Jacques found that what was perceived as equitable payment by all people across an organization was closely related to the time-span of discretion, ie people had an intuitive feel that CEOs should be paid more because of the complexity and inherent uncertainty of their jobs and decisions made.

    Needless to say, I can’t see that his research ever got developed, as CEOs aren’t interest in funding someone to see if his research was applicable across many companies and could come up with a scientific rule on relative pay rates.

    Saying the agency risk is for owners not politicians ignores the fact that politicians are the ones empowered to vote on laws that govern companies. Do owners really have a ? when board directors are usually ex-CEOs and director pay is related to CEO pay.

    1. Keith Weiner Post author

      The jobs with the longest time-span are the ones that require the most judgement and have the greatest potential to create value.

      I don’t think politicians should have that power.

      1. Bron Suchecki

        I certainly agree that politician shouldn’t have that power, but currently the laws those politicans have set don’t give that power to owners either. It is a problem for the owners, but the problem is political, not just one of the owners controling CEO remuneration.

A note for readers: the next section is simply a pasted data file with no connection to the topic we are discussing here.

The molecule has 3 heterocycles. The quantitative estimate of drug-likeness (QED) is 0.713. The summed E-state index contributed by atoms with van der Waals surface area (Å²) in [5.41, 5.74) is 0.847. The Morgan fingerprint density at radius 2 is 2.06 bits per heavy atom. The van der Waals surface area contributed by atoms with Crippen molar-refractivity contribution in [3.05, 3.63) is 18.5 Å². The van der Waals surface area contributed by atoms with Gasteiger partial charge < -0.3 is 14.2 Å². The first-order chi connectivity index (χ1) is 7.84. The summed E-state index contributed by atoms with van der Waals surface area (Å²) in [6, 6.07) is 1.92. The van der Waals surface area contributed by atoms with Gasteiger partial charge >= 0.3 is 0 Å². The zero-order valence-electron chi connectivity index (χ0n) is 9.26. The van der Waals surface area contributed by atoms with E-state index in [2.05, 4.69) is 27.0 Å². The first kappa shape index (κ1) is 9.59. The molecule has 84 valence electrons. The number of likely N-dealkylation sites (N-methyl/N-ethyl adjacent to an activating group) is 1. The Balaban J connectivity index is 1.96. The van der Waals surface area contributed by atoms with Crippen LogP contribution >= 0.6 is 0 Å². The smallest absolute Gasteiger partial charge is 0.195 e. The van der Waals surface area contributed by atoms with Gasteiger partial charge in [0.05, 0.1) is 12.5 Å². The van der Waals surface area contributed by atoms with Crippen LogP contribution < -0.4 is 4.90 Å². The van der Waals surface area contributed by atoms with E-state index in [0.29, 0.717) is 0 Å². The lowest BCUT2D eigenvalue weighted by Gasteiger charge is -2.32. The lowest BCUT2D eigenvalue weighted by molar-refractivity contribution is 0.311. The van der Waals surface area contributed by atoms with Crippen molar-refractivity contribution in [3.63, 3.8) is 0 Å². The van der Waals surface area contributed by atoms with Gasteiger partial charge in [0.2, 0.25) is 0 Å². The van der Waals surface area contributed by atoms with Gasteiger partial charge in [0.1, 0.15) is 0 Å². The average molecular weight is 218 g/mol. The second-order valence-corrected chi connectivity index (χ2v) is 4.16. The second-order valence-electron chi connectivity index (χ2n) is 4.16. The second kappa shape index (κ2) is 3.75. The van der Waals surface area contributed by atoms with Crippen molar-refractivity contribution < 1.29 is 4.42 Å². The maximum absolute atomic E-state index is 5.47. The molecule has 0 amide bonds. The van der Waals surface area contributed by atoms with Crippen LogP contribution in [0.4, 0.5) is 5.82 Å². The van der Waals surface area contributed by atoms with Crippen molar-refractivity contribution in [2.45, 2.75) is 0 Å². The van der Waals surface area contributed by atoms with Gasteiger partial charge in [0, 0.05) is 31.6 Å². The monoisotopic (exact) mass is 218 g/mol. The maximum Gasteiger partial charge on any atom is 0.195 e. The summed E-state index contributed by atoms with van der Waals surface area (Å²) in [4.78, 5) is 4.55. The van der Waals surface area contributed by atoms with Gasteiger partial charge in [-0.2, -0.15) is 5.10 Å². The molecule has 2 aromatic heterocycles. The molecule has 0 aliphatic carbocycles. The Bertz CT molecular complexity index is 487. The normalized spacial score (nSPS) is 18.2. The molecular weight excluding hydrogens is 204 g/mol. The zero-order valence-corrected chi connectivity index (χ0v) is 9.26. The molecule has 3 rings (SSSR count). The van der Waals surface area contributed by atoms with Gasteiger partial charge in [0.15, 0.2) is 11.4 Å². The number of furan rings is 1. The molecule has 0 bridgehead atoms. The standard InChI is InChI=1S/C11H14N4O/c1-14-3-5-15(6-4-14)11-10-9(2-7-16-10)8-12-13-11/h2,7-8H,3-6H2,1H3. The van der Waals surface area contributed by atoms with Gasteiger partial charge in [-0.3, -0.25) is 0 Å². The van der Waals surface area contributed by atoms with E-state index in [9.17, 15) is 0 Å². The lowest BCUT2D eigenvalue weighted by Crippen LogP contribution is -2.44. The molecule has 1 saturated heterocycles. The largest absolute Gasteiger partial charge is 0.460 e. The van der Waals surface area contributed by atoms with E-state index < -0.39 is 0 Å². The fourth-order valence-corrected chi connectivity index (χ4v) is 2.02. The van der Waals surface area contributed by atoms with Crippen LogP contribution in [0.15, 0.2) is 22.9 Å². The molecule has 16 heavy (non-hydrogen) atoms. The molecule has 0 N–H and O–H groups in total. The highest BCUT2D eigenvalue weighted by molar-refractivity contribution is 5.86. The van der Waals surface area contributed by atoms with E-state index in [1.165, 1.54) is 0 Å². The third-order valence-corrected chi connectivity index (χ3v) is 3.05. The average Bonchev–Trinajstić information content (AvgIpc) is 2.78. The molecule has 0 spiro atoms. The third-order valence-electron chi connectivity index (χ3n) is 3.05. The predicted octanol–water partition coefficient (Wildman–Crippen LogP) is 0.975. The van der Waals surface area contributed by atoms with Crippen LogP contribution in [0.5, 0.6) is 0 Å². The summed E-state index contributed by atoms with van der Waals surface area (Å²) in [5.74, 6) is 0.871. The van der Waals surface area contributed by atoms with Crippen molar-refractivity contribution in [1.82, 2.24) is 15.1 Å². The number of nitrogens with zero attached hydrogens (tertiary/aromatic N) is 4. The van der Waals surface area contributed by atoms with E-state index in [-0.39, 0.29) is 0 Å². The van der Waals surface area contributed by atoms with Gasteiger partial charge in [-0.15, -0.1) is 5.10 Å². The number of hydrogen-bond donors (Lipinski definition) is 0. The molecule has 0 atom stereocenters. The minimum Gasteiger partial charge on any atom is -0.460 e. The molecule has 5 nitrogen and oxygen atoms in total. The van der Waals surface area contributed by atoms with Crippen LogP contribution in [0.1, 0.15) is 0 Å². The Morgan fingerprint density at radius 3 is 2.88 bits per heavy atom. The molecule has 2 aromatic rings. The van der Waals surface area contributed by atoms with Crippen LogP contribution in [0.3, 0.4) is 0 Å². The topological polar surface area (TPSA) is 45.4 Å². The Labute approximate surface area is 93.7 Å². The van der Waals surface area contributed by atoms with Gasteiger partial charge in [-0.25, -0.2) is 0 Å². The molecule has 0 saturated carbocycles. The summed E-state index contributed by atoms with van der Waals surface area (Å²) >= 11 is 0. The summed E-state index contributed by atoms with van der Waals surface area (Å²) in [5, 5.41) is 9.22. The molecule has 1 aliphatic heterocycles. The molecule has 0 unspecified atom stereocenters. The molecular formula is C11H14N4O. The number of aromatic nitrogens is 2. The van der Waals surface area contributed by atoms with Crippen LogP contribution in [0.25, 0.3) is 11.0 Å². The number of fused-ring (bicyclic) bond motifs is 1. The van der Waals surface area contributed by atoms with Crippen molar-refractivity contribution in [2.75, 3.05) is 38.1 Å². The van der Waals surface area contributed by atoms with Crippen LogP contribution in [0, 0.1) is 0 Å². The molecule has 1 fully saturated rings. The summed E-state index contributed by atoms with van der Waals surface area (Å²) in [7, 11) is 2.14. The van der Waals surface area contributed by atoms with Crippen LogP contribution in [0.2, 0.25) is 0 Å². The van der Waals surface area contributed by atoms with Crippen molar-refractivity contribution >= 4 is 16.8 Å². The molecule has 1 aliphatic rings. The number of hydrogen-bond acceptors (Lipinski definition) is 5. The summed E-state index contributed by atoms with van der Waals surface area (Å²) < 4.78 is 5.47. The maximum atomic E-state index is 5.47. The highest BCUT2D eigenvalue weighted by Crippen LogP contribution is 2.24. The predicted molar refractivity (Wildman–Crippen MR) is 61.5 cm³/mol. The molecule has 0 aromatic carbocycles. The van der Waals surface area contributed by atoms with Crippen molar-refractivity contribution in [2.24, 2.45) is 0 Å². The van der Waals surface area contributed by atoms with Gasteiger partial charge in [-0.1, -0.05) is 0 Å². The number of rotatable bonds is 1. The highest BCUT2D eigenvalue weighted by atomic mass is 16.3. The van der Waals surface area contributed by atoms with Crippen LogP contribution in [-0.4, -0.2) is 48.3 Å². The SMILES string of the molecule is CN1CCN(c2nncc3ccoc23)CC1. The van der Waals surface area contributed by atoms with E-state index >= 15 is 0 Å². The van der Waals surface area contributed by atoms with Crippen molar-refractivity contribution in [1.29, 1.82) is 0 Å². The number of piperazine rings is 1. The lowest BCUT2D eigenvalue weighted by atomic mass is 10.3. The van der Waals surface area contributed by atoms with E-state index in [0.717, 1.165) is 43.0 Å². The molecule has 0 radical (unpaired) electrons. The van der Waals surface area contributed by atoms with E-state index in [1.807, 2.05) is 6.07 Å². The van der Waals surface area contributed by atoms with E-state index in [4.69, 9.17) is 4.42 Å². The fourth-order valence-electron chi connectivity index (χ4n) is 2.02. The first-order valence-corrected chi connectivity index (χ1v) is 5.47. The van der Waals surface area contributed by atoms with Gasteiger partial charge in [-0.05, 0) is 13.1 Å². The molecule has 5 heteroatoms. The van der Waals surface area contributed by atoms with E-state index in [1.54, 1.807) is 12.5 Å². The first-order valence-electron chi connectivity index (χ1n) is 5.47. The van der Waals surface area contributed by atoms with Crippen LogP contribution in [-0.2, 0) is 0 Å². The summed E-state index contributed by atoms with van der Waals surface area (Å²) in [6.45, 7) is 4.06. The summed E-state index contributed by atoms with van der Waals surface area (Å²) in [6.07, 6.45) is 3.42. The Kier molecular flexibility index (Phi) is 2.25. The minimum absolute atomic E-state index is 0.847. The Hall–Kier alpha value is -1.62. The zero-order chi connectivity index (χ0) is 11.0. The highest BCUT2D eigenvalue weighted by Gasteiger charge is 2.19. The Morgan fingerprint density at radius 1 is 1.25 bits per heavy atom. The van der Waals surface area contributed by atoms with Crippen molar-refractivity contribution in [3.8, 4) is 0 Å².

1. Bron Suchecki

      As per the wikipedia link, the “shareholders [have] a non-binding vote on executive compensation” – non-binding. Shareholders only have “agents” in directors who are supposed to control the “agent” executives, two levels of agency where both groups come from the same “class” and who’s interests are aligned regarding increasing pay. The ability to vote directors out is difficult for a diverse group of shareholders to do, particularly when you have crony capitalists like Buffett and institutional investors controling large share blocks, and is only an indirect method of remuneration control.